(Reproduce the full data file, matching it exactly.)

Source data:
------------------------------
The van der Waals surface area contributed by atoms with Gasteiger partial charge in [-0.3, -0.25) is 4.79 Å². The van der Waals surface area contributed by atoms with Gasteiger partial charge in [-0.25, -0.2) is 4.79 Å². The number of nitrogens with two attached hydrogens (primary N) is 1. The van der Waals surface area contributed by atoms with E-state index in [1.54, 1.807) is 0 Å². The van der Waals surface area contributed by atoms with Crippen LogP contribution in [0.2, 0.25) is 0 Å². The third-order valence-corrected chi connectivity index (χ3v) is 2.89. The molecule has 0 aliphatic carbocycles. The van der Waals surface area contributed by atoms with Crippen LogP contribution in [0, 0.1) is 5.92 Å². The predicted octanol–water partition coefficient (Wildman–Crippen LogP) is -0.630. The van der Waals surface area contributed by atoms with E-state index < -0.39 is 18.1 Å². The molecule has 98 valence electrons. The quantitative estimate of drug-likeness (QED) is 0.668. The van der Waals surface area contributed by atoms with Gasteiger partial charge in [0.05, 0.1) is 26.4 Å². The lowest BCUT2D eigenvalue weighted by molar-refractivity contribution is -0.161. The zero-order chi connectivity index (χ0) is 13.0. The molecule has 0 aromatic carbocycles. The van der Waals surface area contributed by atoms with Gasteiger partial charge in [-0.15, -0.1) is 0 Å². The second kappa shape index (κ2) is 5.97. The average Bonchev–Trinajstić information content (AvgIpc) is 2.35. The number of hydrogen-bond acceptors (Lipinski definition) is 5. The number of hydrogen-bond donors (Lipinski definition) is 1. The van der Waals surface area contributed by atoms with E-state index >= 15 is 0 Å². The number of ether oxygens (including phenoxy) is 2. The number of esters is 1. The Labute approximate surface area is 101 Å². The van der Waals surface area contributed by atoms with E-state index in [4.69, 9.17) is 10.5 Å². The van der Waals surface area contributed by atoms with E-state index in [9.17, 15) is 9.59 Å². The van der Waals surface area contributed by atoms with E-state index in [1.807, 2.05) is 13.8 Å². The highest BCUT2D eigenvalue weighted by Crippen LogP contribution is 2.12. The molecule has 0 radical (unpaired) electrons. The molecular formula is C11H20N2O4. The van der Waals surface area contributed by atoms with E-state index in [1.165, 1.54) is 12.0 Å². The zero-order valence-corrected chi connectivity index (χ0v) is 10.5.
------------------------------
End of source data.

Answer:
The van der Waals surface area contributed by atoms with Gasteiger partial charge in [-0.3, -0.25) is 4.79 Å². The van der Waals surface area contributed by atoms with Gasteiger partial charge in [-0.25, -0.2) is 4.79 Å². The number of nitrogens with two attached hydrogens (primary N) is 1. The van der Waals surface area contributed by atoms with E-state index in [1.54, 1.807) is 0 Å². The van der Waals surface area contributed by atoms with Crippen LogP contribution in [0.2, 0.25) is 0 Å². The third-order valence-corrected chi connectivity index (χ3v) is 2.89. The molecule has 0 aliphatic carbocycles. The van der Waals surface area contributed by atoms with Crippen LogP contribution in [0, 0.1) is 5.92 Å². The predicted octanol–water partition coefficient (Wildman–Crippen LogP) is -0.630. The van der Waals surface area contributed by atoms with E-state index < -0.39 is 18.1 Å². The molecule has 98 valence electrons. The quantitative estimate of drug-likeness (QED) is 0.668. The van der Waals surface area contributed by atoms with Gasteiger partial charge in [0.05, 0.1) is 26.4 Å². The lowest BCUT2D eigenvalue weighted by molar-refractivity contribution is -0.161. The zero-order chi connectivity index (χ0) is 13.0. The molecule has 0 aromatic carbocycles. The van der Waals surface area contributed by atoms with Gasteiger partial charge in [-0.15, -0.1) is 0 Å². The second kappa shape index (κ2) is 5.97. The average Bonchev–Trinajstić information content (AvgIpc) is 2.35. The number of hydrogen-bond acceptors (Lipinski definition) is 5. The number of hydrogen-bond donors (Lipinski definition) is 1. The van der Waals surface area contributed by atoms with E-state index >= 15 is 0 Å². The number of ether oxygens (including phenoxy) is 2. The number of esters is 1. The Labute approximate surface area is 101 Å². The van der Waals surface area contributed by atoms with E-state index in [4.69, 9.17) is 10.5 Å². The van der Waals surface area contributed by atoms with E-state index in [9.17, 15) is 9.59 Å². The van der Waals surface area contributed by atoms with E-state index in [1.807, 2.05) is 13.8 Å². The highest BCUT2D eigenvalue weighted by Crippen LogP contribution is 2.12. The molecule has 0 radical (unpaired) electrons. The molecular formula is C11H20N2O4. The van der Waals surface area contributed by atoms with E-state index in [1.165, 1.54) is 12.0 Å². The zero-order valence-corrected chi connectivity index (χ0v) is 10.5.